Basically, Foer investigates the modern factory farm and examines all of the reasons why they are bad - bad for the animals, bad for the environment, bad for our health. There are very graphic descriptions of these farms, the animals living (if it can be called "living") on them, and the high-volume slaughter processes.
This book has not convinced me to become a vegetarian, but it has reinforced my already-held beliefs about eating meat. 5 years ago or so, I stopped buying meat at the grocery store, choosing instead to purchase any meat directly from the farmer who raised the animals. I do not eat meat every day (or every week, even). For me, this decision was based not so much on the ethical treatment of animals, but more on the environmental impact of shipping food half way across the country and back again before it reached my table; as well as the taste factor (animals raised in more traditional methods taste better than factory-farmed animals).
Here in Thunder Bay, we do not have any factory farms (except for one egg farm), and our only slaughter house (which I have visited) works only on a small scale, processing one animal at a time. Therefore, by buying local meat only, I know that the animal has not been subjected to factory farming practices. Right now in my freezer, I have beef from Mile Hill Farms; pork from Sandy Acres Farm; and lamb from Little Doo's (who are too small to even have a website!). The downside of this is that I have had to eliminate chicken from my diet as we do not have a chicken abattoir and it is illegal to sell meat that has not been killed in a government-inspected abattoir. This may change in the future as there is a move afoot to build a poultry abattoir; so for now we just won't tell anyone about the "illegal" chicken that is in my freezer waiting to be cooked. Now if I could just find someone to sell me the live chicken (or if the city by-laws would change to allow urban chickens), I could do the deed myself; but for now I will just hope that some day soon I will be able to eat chicken again.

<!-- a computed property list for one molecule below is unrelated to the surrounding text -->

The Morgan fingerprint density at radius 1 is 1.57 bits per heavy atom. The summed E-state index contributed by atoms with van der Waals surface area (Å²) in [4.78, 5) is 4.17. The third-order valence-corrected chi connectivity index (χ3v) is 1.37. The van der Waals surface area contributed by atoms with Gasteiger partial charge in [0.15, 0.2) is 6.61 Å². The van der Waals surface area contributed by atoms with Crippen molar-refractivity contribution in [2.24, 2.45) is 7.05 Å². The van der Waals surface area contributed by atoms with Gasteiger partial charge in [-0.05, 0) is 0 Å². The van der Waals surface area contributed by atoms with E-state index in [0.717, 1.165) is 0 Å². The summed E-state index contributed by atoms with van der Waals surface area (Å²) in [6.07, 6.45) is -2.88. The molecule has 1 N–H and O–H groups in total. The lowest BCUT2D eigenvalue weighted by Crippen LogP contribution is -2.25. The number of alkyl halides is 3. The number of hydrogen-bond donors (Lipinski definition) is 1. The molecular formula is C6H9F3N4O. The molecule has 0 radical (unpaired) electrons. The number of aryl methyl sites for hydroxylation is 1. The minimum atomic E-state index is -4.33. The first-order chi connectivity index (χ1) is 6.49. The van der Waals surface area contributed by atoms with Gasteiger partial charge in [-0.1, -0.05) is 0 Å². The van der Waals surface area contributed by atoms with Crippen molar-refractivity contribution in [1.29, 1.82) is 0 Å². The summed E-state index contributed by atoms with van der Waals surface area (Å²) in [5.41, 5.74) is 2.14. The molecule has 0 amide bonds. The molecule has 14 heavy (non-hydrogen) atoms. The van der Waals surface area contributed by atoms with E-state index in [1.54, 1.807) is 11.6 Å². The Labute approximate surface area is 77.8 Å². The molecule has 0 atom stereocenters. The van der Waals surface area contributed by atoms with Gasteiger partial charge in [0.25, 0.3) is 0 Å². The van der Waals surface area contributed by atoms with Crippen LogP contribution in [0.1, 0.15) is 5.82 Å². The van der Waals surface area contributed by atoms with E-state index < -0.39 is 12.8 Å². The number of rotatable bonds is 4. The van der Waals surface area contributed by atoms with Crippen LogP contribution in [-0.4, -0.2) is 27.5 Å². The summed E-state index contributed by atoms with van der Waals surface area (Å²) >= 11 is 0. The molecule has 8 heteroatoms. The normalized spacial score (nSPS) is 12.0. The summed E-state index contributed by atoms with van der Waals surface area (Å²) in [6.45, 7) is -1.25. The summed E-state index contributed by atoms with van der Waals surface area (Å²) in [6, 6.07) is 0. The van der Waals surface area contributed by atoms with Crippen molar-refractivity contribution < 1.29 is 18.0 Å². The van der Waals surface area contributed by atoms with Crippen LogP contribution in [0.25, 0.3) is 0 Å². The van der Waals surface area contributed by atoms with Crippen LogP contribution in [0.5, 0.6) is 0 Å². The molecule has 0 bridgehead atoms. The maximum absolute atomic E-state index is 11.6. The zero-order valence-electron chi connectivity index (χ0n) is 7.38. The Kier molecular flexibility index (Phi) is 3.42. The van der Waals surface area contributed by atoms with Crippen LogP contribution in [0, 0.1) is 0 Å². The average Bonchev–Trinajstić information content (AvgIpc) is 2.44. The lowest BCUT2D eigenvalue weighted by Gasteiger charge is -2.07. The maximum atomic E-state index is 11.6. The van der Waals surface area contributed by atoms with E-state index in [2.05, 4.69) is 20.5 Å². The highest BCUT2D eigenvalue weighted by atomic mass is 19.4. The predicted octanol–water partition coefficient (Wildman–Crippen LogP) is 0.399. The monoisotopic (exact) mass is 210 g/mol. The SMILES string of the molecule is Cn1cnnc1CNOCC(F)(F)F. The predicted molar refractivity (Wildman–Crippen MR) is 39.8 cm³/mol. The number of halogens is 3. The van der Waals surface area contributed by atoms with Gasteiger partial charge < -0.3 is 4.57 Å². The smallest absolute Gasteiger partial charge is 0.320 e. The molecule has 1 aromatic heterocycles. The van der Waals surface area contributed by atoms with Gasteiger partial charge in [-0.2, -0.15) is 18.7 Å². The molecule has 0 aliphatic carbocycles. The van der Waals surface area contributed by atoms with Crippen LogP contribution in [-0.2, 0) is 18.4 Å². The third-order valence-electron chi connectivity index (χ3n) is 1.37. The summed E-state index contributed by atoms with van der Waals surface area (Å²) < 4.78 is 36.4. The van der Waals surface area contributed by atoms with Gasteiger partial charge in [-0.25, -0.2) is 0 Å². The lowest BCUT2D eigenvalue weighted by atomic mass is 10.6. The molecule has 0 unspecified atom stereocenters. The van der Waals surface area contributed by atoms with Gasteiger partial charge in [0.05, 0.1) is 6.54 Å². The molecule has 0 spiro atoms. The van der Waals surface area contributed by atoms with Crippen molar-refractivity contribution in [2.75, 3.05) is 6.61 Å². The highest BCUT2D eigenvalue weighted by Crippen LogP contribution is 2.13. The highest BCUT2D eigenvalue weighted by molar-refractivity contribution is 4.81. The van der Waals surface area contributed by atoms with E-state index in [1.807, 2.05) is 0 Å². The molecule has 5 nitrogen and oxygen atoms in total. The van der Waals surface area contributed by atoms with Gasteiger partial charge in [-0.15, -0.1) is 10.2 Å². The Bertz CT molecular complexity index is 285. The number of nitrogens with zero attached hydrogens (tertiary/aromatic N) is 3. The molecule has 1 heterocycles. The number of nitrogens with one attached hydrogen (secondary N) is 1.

The author, Jonathan Safran Foer does admit that choosing only to eat ethical meat is another option to vegetarianism; but states that he himself has chosen vegetarianism to satisfy his conscience. His main arguments for this decision seem to be that it is the only way to be 100% sure; and that if other people see you eating meat, it can be seen as a justification that eating any meat is OK (i.e. vegetarians can set a good example for others).
There was lots in this book that I agree with (even if I am not a full-time vegetarian myself). I already knew about the environmental and ethical and health concerns of factory-farmed meat. I did find this book to definitely be written from a North American cultural bias (e.g. the opening chapter using pet dogs as a comparison standard - in most parts of the world, dogs are not considered "pets" - in fact in Swahili, the same verb is used to refer to keeping dogs as you would use for goats, cows, or chickens). And all of the facts and data are American (as in USA) in origin. I am now curious to learn more about Canadian regulation and enforcement, as I know that while factory farms do exist in Canada, our farming legislation is very different here than in our neighbours to the south.
So for now, I will carry on buying my local, ethically raised meat. When I go out to restaurants, unless I know that they are buying from our local farmers, I will usually choose the vegetarian option. My biggest dilemma comes when eating at the table of friends and family. Here, I usually prioritize fellowship over meat-eating issues; but I rarely miss a chance to bring ethical meat issues into the discussion.
Supper tonight? A lovely vegetarian chick-pea curry!